28 Oct 2021

Two thirds of French people believe white Christians are 'threatened with extinction' by Muslim migration, new poll shows

Poll quizzed French people on the concept of a 'Great Replacement' of white, Christian populations in Europe with Muslim migration from Africa. 61 per cent of people thought the scenario will 'definitely' or 'probably' happen. It comes as far-right pundit Eric Zemmour gains ground in French election polls. The idea of a 'Great Replacement' has been touted by Zemmour, who argues parts of France are being 'colonised' by Muslim migrants. read the complete article

28 Oct 2021

Let’s Talk About: The problem of laïcité in France

In France, the word laïcité –– the constitutional separation of church and state –– is considered the backbone of the republic. But for as long as laïcité has existed in France, it has also been controversial at the national and international levels. The constitutional concept of laïcité has divided the country, leaving certain communities — Muslims, in particular— to feel out of place. First, it is important to acknowledge that laïcité — though originally rooted in the French government’s distrust of the Catholic church — has been weaponized to perpetuate Islamaphobia against French Muslim communities. In 2004, the law was expanded to ban any visible symbol of religious expression in public schools. In practice, the enforcement of the law tended to target Muslim communities, whether the government realized it or not. In 2015, the French Council of State upheld a ruling prohibiting a Muslim student from attending class because her skirt was too long and thus carried too much religious significance. And last April, the French government voted to ban Muslim girls under the age of 18 from wearing the hijab. Hate crimes against Muslim communities in France increased by 53% in 2020. This may suggest that laïcité has prompted Islamophobia and violence against Muslim communities. Perhaps, in 19th century France, where it was mostly a Catholic state, laïcité was simpler to understand as it was designed to prevent the sway of the Church. But in modern France, where society is more heterogeneous and multi-cultural, laïcité becomes too thorny. read the complete article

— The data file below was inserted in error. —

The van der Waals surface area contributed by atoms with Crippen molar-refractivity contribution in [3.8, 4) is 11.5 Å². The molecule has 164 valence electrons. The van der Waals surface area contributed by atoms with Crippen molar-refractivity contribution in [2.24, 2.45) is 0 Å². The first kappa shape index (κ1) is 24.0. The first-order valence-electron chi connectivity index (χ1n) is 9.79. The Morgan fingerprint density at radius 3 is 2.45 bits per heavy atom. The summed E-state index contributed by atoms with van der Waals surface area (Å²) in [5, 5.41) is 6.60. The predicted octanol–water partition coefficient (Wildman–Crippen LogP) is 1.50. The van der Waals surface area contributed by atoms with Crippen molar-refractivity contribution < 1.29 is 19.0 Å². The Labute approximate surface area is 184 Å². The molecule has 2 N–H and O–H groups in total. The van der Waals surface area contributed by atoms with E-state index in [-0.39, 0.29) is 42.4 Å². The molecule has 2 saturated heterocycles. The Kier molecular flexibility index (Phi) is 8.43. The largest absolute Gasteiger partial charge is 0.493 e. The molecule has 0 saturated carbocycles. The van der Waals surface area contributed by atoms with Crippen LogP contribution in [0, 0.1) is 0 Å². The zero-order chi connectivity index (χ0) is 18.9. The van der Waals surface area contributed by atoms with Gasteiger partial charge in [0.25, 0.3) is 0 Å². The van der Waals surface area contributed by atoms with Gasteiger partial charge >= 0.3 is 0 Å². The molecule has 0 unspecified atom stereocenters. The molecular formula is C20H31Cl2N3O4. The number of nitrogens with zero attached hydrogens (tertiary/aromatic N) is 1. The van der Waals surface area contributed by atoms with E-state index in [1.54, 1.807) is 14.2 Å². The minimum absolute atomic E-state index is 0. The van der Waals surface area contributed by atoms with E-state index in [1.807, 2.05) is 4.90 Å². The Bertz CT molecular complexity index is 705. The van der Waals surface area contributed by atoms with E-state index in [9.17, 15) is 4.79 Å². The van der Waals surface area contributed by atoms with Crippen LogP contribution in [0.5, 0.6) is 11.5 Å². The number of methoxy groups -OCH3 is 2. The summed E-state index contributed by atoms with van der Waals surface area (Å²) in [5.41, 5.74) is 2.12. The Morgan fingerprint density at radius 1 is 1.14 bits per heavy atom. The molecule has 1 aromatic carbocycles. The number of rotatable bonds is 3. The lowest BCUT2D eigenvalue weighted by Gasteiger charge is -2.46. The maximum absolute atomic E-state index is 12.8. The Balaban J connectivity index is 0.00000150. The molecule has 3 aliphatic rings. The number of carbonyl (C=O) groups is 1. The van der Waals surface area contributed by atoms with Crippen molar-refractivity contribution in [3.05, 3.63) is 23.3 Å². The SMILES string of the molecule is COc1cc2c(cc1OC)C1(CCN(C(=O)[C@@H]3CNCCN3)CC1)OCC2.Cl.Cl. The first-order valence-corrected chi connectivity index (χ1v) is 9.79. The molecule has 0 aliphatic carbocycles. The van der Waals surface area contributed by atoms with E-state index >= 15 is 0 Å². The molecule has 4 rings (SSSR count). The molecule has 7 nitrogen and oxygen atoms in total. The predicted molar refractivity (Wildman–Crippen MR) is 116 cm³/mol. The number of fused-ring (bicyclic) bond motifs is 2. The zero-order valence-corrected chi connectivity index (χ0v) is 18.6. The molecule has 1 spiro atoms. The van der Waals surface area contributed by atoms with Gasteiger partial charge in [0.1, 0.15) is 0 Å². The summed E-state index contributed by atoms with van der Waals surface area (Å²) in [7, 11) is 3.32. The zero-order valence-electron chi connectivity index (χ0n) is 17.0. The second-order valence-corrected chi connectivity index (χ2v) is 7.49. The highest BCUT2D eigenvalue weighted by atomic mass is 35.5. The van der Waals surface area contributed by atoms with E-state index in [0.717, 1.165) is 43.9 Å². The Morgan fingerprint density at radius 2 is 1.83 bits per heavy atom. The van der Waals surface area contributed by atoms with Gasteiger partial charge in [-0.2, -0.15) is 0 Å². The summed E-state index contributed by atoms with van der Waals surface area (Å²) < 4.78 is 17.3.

United States

28 Oct 2021

'Mayor Mohamed' documentary examines Islamophobia, small-town politics

A documentary chronicling the life of Mayor Mohamed Khairullah as a political figure, humanitarian and family man will be screened at the Montclair Film Festival on Thursday. The film takes viewers into the mayor's home, on the campaign trail and at the bedside of Syrian children who fell victim to airstrikes on the city of Aleppo. But the central theme of the film is an issue of acceptance — how Khairullah, a Muslim, is accepted by people of Prospect Park, and in a much broader sense, how immigrants are received throughout the U.S. Jeffrey Togman, a professor of political science at Seton Hall University, said Khairullah was the perfect subject for the film because he has a "foot in both worlds." Khairullah, a Syrian immigrant and one of five assistant principals at Passaic County Technical Institute in Wayne, said he is pleased with feedback he has heard from audiences in this area. "Its intent was to be an educational piece," he said, "and I think that it's serving its purpose. As it gains more traction, I hope that it opens more eyes." "Hate is caused by ignorance," the mayor said of the film's underlying message. "When people get to know each other, we can reduce hate, intolerance and misunderstanding." read the complete article

28 Oct 2021

White Man Kills Moroccan Muslim Because He Was “Suspicious” – But Why?